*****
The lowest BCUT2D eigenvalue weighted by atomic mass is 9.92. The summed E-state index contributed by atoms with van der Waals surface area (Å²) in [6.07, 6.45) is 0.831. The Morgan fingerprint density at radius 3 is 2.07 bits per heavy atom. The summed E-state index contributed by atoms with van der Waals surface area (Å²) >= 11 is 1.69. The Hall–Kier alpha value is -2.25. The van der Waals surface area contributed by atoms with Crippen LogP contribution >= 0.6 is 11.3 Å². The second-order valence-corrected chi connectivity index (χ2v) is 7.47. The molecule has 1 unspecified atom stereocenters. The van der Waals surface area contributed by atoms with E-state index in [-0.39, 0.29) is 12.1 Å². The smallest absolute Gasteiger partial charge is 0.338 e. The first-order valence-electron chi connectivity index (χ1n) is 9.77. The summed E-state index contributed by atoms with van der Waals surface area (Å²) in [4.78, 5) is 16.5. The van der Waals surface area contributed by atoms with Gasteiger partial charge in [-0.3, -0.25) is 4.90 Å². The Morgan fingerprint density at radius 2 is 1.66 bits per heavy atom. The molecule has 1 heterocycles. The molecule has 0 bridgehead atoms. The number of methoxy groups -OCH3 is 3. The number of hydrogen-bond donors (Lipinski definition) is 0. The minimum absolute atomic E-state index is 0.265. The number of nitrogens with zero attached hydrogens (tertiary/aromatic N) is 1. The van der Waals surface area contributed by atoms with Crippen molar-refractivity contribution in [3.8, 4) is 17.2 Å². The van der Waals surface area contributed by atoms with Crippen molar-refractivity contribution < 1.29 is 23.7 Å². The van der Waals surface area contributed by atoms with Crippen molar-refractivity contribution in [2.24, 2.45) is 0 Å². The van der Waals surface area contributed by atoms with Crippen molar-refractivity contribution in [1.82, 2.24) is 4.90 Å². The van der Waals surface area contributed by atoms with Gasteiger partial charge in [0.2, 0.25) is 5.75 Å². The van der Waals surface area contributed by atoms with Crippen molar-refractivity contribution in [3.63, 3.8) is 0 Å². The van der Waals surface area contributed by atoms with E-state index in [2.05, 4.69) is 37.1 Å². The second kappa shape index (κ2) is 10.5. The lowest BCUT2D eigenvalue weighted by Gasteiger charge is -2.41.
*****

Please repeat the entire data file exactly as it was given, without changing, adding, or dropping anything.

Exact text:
The lowest BCUT2D eigenvalue weighted by atomic mass is 9.92. The summed E-state index contributed by atoms with van der Waals surface area (Å²) in [6.07, 6.45) is 0.831. The Morgan fingerprint density at radius 3 is 2.07 bits per heavy atom. The summed E-state index contributed by atoms with van der Waals surface area (Å²) >= 11 is 1.69. The Hall–Kier alpha value is -2.25. The van der Waals surface area contributed by atoms with Crippen LogP contribution >= 0.6 is 11.3 Å². The second-order valence-corrected chi connectivity index (χ2v) is 7.47. The molecule has 1 unspecified atom stereocenters. The van der Waals surface area contributed by atoms with E-state index in [-0.39, 0.29) is 12.1 Å². The smallest absolute Gasteiger partial charge is 0.338 e. The first-order valence-electron chi connectivity index (χ1n) is 9.77. The summed E-state index contributed by atoms with van der Waals surface area (Å²) in [4.78, 5) is 16.5. The van der Waals surface area contributed by atoms with Gasteiger partial charge in [-0.3, -0.25) is 4.90 Å². The Morgan fingerprint density at radius 2 is 1.66 bits per heavy atom. The molecule has 1 heterocycles. The molecule has 0 bridgehead atoms. The number of methoxy groups -OCH3 is 3. The number of hydrogen-bond donors (Lipinski definition) is 0. The minimum absolute atomic E-state index is 0.265. The number of nitrogens with zero attached hydrogens (tertiary/aromatic N) is 1. The van der Waals surface area contributed by atoms with Crippen molar-refractivity contribution in [3.8, 4) is 17.2 Å². The van der Waals surface area contributed by atoms with Crippen molar-refractivity contribution < 1.29 is 23.7 Å². The van der Waals surface area contributed by atoms with Crippen molar-refractivity contribution in [2.24, 2.45) is 0 Å². The van der Waals surface area contributed by atoms with Crippen molar-refractivity contribution in [1.82, 2.24) is 4.90 Å². The van der Waals surface area contributed by atoms with Gasteiger partial charge in [0.2, 0.25) is 5.75 Å². The van der Waals surface area contributed by atoms with Crippen molar-refractivity contribution in [3.63, 3.8) is 0 Å². The van der Waals surface area contributed by atoms with E-state index in [2.05, 4.69) is 37.1 Å². The second kappa shape index (κ2) is 10.5. The lowest BCUT2D eigenvalue weighted by Gasteiger charge is -2.41.